The iconography of man, woman, and desert island -- ''Six Days Seven Nights,'' ''The Blue Lagoon,'' and ''Heaven Knows, Mr. Allison'' fit the formula

By Ty Burr
Updated December 11, 1998 at 05:00 AM EST

The iconography of man, woman, and desert island

A man. A woman. A desert island. The iconography is absurdly simple and infinitely resonant. It’s because the castaway-couple genre traffics in matters both profound (how will they rebuild civilization in miniature?) and cheesy (when they gonna get it on?) that it’s an enduring cliché, most recently trotted out for our philosophical delectation in the Harrison Ford-Anne Heche vehicle Six Days, Seven Nights. This new-to-tape Ivan Reitman romantic comedy doesn’t add anything new to the concept, but then, we don’t come to these islands expecting fresh water. A gradual shedding of clothes and inhibitions is enough; that, and actors skilled enough to keep us interested in the slow, sandy, familiar pas de deux.

That’s what makes a movie like The Blue Lagoon such a brain-sucking chore. Based on a 1903 novel (which also begat a 1949 film), it’s the bare-bones version of the tale: Girl and boy are shipwrecked, grow up to be Brooke Shields and Christopher Atkins, and eye each other while saying things like ”Why are all these funny hairs growing on me?” Lagoon might have worked as a visualization of that primal adolescent wish for the grown-up world to just go away, but Shields and Atkins come off like mall brats playing Adam and Eve, and the way director Randal Kleiser peddles their nude innocence for our jaded thrills is hypocrisy in action.

As Heaven Knows, Mr. Allison knows, there needs to be something to keep the main characters apart — for a while, anyway — if we’re going to stay interested. And director John Huston comes up with a doozy: The woman’s a nun. This being a late-’50s film, you know that Sister Angela (Deborah Kerr) isn’t going to fall out of the habit, but it doesn’t matter: The relationship between the gentle, resilient nun and the uneducated, well-intentioned Marine (Robert Mitchum) who hides her from the Japanese on a South Pacific island builds up surprising heat, mainly from the actors’ tender intimacy.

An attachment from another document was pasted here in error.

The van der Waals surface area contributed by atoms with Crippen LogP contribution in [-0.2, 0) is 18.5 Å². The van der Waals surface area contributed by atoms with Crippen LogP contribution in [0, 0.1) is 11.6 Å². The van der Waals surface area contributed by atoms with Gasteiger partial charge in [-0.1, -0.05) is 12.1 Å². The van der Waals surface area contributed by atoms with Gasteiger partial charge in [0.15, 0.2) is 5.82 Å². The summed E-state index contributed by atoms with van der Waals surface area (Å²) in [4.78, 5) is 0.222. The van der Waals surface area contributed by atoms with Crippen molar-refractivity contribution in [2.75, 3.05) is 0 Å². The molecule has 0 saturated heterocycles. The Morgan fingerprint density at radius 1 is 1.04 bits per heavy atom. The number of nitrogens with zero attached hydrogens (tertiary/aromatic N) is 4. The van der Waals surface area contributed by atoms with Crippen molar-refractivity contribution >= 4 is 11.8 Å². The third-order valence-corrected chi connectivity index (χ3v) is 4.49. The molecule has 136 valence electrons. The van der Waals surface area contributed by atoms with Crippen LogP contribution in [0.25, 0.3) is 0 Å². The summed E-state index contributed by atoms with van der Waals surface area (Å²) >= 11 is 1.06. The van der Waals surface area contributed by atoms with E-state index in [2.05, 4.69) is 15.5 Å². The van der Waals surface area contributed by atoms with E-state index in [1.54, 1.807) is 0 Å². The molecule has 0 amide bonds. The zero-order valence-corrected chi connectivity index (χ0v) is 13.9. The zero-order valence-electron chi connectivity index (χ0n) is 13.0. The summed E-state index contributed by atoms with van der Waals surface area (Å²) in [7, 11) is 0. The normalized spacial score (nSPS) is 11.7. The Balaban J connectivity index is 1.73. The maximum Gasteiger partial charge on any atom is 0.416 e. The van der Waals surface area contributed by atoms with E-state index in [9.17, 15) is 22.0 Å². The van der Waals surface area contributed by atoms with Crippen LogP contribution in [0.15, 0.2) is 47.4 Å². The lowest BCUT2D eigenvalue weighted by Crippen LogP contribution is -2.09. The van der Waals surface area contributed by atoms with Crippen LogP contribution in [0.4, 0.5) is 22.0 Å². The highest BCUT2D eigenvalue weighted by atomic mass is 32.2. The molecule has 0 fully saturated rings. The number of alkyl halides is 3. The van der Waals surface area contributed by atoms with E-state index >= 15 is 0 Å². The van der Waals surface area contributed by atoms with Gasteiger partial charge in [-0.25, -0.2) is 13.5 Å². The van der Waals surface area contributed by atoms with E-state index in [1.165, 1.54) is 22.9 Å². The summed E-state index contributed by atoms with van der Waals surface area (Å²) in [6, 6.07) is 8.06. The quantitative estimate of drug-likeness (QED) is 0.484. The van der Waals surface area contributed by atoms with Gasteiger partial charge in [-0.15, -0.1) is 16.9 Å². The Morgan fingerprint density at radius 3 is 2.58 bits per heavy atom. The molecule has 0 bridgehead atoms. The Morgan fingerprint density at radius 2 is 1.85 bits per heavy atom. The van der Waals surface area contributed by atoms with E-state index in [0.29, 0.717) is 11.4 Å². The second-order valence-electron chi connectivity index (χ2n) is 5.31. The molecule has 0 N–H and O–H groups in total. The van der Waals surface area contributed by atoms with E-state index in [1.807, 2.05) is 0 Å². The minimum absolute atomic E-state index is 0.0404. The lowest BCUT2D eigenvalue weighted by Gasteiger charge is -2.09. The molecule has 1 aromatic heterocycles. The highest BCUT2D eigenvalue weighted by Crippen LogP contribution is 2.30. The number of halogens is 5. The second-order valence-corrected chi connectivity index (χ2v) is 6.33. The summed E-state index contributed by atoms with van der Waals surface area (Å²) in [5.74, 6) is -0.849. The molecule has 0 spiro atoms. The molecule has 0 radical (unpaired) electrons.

You can’t get much further from that — in tone, message, or performances — than Lina Wertmuller’s Swept Away (By an Unusual Destiny in the Blue Sea of August). This politicized battle of the sexes was defiantly un-PC before the term was even coined: When scruffy Communist deckhand Giancarlo Giannini finds himself marooned with bitch-glam employer Mariangela Melato, he makes her his sexual slave. She loves it, and mid-’70s critics were appalled. Of course, Melato dumps him once they’re rescued — the moral being that the rich can’t be trusted — but it’s hard to decide what’s more off-putting: the deeply nasty view of the gender wars or Melato’s paint-peeling voice.

Far deeper, and easier to take, is Hiroshi Teshigahara’s sensuously surreal drama Woman in the Dunes, just reissued in a new transfer. This may be the purest example of the man/woman/island thing yet — even if it does take place at the bottom of an immense sand pit on the coast of Japan. It’s there that a vacationing office worker (Eiji Okada) spends the night, only to discover that he’s been trapped by the locals to help a woman (Kyoko Kishida) dig her shack out of the sand day after day. Filmed in phosphorescent black and white, Woman stands the genre on its head by quickly striking sexual sparks. Only gradually do they come to depend on each other emotionally.

By contrast, Six Days, Seven Nights is just a forced attempt at old-school Hollywood romantic comedy given unexpected grace by its stars. Forget David Schwimmer as magazine editor Heche’s neurasthenic beau. Ignore the leering dialogue (Heche, on boarding bush pilot Ford’s beat-up plane: ”I’m not sure I trust your equipment”). Overlook, I beg you, the pirates. The pleasure here is in watching Heche’s skittery New Yorkiness slow to a lope in Ford’s presence, in feeling Ford speed up a bit to meet her halfway, in the quick-pulsed glow that, by film’s end, surrounds them despite every stumble of the script. After all, the real desert island in castaway-couple films is made of desire. In Six Days, Heche and Ford are talented enough to discover it on their own.

Six Days B-
Blue Lagoon D
Heaven Knows B
Swept Away C-
Woman A-